(Find out How to Refuse Unsafe Work)

Hazard Awareness

Workers should be informed of the specific dangers and hazards they will be facing on the job.

Many companies and organizations struggle with hazard communication. You can make it easier by implementing a safety communication program and ensuring that all workers have easy access to safety materials like Safety Data Sheets and emergency procedures. The orientation should give workers a rundown of the information covered in these documents, how to access them, and which sections are especially important for them to learn.

Want to simplify the process?

Download our free New Employee Safety Orientation Checklist!

Working Alone

Lone worker orientations are a bit more involved, since there are additional risks that come from working in an isolated location or without coworkers or a supervisor present. If their job will involve them working alone, even occasionally, take the time to bring them up to date on your lone worker policies and procedures.

Put additional emphasis on what they should do in the event of an emergency. When a lone worker runs into a snag and isn't sure what to do, it can set them back. But if they face an emergency and aren't sure how to respond, the outcomes could be devastating.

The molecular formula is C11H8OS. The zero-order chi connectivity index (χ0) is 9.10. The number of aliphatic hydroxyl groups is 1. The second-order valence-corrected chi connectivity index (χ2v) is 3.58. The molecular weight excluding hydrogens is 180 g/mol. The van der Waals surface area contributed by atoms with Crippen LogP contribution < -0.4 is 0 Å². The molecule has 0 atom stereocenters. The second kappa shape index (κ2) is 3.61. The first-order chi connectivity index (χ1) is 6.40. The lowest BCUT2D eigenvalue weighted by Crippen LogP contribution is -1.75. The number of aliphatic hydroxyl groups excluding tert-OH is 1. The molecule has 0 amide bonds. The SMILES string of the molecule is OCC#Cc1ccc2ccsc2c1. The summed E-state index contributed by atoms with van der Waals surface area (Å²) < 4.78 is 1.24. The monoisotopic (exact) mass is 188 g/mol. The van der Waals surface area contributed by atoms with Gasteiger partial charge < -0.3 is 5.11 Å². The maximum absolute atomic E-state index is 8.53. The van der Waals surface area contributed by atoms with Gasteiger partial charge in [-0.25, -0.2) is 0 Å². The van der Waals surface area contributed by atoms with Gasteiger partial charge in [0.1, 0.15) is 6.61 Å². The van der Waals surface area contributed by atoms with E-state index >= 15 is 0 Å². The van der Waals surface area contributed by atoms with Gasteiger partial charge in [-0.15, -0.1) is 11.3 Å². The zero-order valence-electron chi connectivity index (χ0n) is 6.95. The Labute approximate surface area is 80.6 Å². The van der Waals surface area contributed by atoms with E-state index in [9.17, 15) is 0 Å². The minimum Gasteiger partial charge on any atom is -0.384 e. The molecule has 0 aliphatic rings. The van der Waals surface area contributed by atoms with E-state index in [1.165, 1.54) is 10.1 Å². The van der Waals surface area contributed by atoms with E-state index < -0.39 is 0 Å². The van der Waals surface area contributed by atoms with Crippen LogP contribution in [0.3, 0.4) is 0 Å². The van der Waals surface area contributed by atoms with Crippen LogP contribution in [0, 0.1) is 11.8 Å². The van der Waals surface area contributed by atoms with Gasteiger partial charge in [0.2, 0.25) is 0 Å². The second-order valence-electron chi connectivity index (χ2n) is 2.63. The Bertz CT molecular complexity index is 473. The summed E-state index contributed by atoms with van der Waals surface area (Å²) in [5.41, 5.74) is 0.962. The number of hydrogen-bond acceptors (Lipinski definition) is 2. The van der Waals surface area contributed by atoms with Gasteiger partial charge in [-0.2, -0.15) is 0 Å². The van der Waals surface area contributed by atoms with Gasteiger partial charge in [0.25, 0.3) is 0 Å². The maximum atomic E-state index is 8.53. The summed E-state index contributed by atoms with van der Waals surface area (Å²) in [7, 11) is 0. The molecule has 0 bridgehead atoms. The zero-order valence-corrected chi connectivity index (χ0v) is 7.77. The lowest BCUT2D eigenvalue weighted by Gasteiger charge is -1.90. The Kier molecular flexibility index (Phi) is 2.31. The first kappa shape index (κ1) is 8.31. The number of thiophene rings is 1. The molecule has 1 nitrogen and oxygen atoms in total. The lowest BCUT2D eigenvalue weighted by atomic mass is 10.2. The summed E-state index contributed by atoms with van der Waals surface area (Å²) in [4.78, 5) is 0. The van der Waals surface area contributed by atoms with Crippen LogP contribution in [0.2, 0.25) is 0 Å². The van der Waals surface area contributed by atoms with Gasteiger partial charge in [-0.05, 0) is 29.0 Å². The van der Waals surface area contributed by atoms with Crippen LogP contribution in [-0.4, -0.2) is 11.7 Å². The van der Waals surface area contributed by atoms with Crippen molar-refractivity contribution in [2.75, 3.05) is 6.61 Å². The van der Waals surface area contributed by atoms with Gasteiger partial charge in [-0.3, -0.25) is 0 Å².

(Learn about The 5 Elements Your Lone Worker Policy Needs to Have)

Personal Protective Equipment

It is imperative that all new employees understand which safety equipment they'll need to use and that using appropriate safety gear is mandatory.

They should know where to access the equipment they need, where to return it at the end of their shift, and who is in charge of managing the safety equipment inventory. They should also know how to properly maintain PPE, especially if it is kept in their possession through day to day operations.

And of course, they must be fully trained in the proper use of appropriate equipment, as well as any relevant rules or regulations they must follow while making use of the equipment.

First Aid Kit and Emergency Protocol

It might seem obvious where the first aid kit is located – it's the big red box with a white cross attached to the wall, you can't miss it. But even if it sticks out like a sore thumb, you still have to show new workers where the first aid kits are located. Doing so can make the difference between having them scramble to remember where they saw it or heading straight toward it and getting the supplies they need as soon as possible.

Run through the procedures for an injury or a medical emergency. Make clear to them who are the designated first aid responders on the jobsite. Their names should also be posted on the site, somewhere for all employees to see.

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Written by Jamie Young | COO

Jamie Young

I believe that everybody has the right to get home safely to their families. Anything I can do to help promote and achieve a safe working environment, I will do.